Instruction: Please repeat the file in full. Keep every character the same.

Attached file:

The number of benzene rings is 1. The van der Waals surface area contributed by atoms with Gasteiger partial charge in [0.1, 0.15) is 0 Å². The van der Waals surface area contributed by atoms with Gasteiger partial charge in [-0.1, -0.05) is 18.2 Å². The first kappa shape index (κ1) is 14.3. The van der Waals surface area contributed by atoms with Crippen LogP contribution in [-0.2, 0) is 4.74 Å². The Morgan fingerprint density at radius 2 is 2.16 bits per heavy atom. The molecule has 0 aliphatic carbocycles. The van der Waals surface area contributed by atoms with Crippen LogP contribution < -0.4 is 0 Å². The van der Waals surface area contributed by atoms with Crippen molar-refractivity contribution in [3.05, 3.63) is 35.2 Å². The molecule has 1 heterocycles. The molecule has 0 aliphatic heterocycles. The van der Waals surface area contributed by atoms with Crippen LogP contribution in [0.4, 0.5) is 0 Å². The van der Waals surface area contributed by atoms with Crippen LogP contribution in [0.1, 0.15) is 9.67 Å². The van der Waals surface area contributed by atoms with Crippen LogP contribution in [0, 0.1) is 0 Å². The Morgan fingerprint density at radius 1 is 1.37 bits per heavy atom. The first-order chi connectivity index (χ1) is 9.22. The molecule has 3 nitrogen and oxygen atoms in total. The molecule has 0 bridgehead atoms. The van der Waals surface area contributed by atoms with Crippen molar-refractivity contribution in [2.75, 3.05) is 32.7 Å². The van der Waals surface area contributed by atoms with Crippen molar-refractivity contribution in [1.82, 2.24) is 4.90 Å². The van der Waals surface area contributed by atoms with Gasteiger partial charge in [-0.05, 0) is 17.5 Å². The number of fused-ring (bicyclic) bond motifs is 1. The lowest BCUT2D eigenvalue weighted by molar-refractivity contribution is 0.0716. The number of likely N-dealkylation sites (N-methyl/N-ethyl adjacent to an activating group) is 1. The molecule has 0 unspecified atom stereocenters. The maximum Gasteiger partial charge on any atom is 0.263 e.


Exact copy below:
The number of benzene rings is 1. The van der Waals surface area contributed by atoms with Gasteiger partial charge in [0.1, 0.15) is 0 Å². The van der Waals surface area contributed by atoms with Gasteiger partial charge in [-0.1, -0.05) is 18.2 Å². The first kappa shape index (κ1) is 14.3. The van der Waals surface area contributed by atoms with Crippen LogP contribution in [-0.2, 0) is 4.74 Å². The Morgan fingerprint density at radius 2 is 2.16 bits per heavy atom. The molecule has 0 aliphatic carbocycles. The van der Waals surface area contributed by atoms with Crippen LogP contribution < -0.4 is 0 Å². The van der Waals surface area contributed by atoms with Crippen molar-refractivity contribution in [3.05, 3.63) is 35.2 Å². The molecule has 1 heterocycles. The molecule has 0 aliphatic heterocycles. The van der Waals surface area contributed by atoms with Crippen LogP contribution in [0.4, 0.5) is 0 Å². The van der Waals surface area contributed by atoms with Crippen LogP contribution in [0.1, 0.15) is 9.67 Å². The van der Waals surface area contributed by atoms with Crippen LogP contribution in [0, 0.1) is 0 Å². The Morgan fingerprint density at radius 1 is 1.37 bits per heavy atom. The first-order chi connectivity index (χ1) is 9.22. The molecule has 3 nitrogen and oxygen atoms in total. The molecule has 0 bridgehead atoms. The van der Waals surface area contributed by atoms with Crippen molar-refractivity contribution in [2.75, 3.05) is 32.7 Å². The van der Waals surface area contributed by atoms with Crippen molar-refractivity contribution in [1.82, 2.24) is 4.90 Å². The van der Waals surface area contributed by atoms with Gasteiger partial charge in [-0.05, 0) is 17.5 Å². The number of fused-ring (bicyclic) bond motifs is 1. The lowest BCUT2D eigenvalue weighted by molar-refractivity contribution is 0.0716. The number of likely N-dealkylation sites (N-methyl/N-ethyl adjacent to an activating group) is 1. The molecule has 0 unspecified atom stereocenters. The maximum Gasteiger partial charge on any atom is 0.263 e.